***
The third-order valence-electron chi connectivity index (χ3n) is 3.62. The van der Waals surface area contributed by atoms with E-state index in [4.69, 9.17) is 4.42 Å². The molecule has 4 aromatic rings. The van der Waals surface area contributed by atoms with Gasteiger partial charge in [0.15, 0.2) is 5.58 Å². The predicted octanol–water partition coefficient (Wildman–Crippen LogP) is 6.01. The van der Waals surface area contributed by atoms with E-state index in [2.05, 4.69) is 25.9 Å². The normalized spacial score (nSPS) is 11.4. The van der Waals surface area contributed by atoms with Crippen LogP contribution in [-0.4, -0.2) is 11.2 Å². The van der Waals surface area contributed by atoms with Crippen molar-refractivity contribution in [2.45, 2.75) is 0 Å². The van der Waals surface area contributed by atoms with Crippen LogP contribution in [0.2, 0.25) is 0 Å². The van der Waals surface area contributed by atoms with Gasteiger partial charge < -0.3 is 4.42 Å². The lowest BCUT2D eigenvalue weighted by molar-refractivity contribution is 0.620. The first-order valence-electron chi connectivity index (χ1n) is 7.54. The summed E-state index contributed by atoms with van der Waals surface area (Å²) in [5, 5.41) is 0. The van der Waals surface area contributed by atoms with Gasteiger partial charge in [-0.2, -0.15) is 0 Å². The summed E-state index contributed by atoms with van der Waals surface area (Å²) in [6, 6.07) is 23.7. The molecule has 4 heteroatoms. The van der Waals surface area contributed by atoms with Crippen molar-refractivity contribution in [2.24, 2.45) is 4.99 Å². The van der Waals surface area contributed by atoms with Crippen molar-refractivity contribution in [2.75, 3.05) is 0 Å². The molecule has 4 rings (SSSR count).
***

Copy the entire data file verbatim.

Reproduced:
The third-order valence-electron chi connectivity index (χ3n) is 3.62. The van der Waals surface area contributed by atoms with E-state index in [4.69, 9.17) is 4.42 Å². The molecule has 4 aromatic rings. The van der Waals surface area contributed by atoms with Gasteiger partial charge in [0.15, 0.2) is 5.58 Å². The predicted octanol–water partition coefficient (Wildman–Crippen LogP) is 6.01. The van der Waals surface area contributed by atoms with E-state index in [2.05, 4.69) is 25.9 Å². The normalized spacial score (nSPS) is 11.4. The van der Waals surface area contributed by atoms with Crippen LogP contribution in [-0.4, -0.2) is 11.2 Å². The van der Waals surface area contributed by atoms with Crippen molar-refractivity contribution in [2.45, 2.75) is 0 Å². The van der Waals surface area contributed by atoms with Crippen LogP contribution in [0.2, 0.25) is 0 Å². The van der Waals surface area contributed by atoms with Gasteiger partial charge < -0.3 is 4.42 Å². The lowest BCUT2D eigenvalue weighted by molar-refractivity contribution is 0.620. The first-order valence-electron chi connectivity index (χ1n) is 7.54. The summed E-state index contributed by atoms with van der Waals surface area (Å²) in [5, 5.41) is 0. The van der Waals surface area contributed by atoms with Gasteiger partial charge in [-0.2, -0.15) is 0 Å². The summed E-state index contributed by atoms with van der Waals surface area (Å²) in [6, 6.07) is 23.7. The molecule has 4 heteroatoms. The van der Waals surface area contributed by atoms with Crippen molar-refractivity contribution in [2.24, 2.45) is 4.99 Å². The van der Waals surface area contributed by atoms with Crippen molar-refractivity contribution in [2.75, 3.05) is 0 Å². The molecule has 4 rings (SSSR count).